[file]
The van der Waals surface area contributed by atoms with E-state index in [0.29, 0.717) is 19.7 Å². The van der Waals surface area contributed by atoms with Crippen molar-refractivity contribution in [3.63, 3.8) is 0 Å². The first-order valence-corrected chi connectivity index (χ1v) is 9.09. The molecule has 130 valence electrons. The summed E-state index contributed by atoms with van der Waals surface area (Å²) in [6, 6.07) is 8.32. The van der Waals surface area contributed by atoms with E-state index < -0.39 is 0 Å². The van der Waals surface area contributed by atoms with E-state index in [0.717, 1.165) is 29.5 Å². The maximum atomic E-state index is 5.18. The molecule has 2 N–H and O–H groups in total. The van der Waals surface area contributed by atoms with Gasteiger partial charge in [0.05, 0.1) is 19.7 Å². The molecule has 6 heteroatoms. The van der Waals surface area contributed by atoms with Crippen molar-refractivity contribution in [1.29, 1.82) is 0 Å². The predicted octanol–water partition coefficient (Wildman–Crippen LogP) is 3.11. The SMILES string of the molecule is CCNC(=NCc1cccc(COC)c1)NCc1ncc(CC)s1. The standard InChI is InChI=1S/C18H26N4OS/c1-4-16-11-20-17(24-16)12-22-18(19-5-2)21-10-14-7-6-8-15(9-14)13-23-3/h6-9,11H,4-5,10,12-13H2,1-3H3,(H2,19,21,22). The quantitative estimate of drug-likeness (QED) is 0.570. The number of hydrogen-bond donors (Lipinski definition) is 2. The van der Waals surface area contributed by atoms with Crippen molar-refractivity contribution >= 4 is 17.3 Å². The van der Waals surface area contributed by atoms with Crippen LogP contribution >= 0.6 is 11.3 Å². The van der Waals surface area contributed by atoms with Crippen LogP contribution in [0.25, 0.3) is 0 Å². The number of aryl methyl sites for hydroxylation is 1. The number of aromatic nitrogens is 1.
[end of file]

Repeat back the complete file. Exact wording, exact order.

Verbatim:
The van der Waals surface area contributed by atoms with E-state index in [0.29, 0.717) is 19.7 Å². The van der Waals surface area contributed by atoms with Crippen molar-refractivity contribution in [3.63, 3.8) is 0 Å². The first-order valence-corrected chi connectivity index (χ1v) is 9.09. The molecule has 130 valence electrons. The summed E-state index contributed by atoms with van der Waals surface area (Å²) in [6, 6.07) is 8.32. The van der Waals surface area contributed by atoms with E-state index < -0.39 is 0 Å². The van der Waals surface area contributed by atoms with E-state index in [0.717, 1.165) is 29.5 Å². The maximum atomic E-state index is 5.18. The molecule has 2 N–H and O–H groups in total. The van der Waals surface area contributed by atoms with Gasteiger partial charge in [0.05, 0.1) is 19.7 Å². The molecule has 6 heteroatoms. The van der Waals surface area contributed by atoms with Crippen molar-refractivity contribution in [1.29, 1.82) is 0 Å². The predicted octanol–water partition coefficient (Wildman–Crippen LogP) is 3.11. The SMILES string of the molecule is CCNC(=NCc1cccc(COC)c1)NCc1ncc(CC)s1. The standard InChI is InChI=1S/C18H26N4OS/c1-4-16-11-20-17(24-16)12-22-18(19-5-2)21-10-14-7-6-8-15(9-14)13-23-3/h6-9,11H,4-5,10,12-13H2,1-3H3,(H2,19,21,22). The quantitative estimate of drug-likeness (QED) is 0.570. The number of hydrogen-bond donors (Lipinski definition) is 2. The van der Waals surface area contributed by atoms with Crippen molar-refractivity contribution >= 4 is 17.3 Å². The van der Waals surface area contributed by atoms with Crippen LogP contribution >= 0.6 is 11.3 Å². The van der Waals surface area contributed by atoms with Crippen LogP contribution in [0.25, 0.3) is 0 Å². The number of aryl methyl sites for hydroxylation is 1. The number of aromatic nitrogens is 1.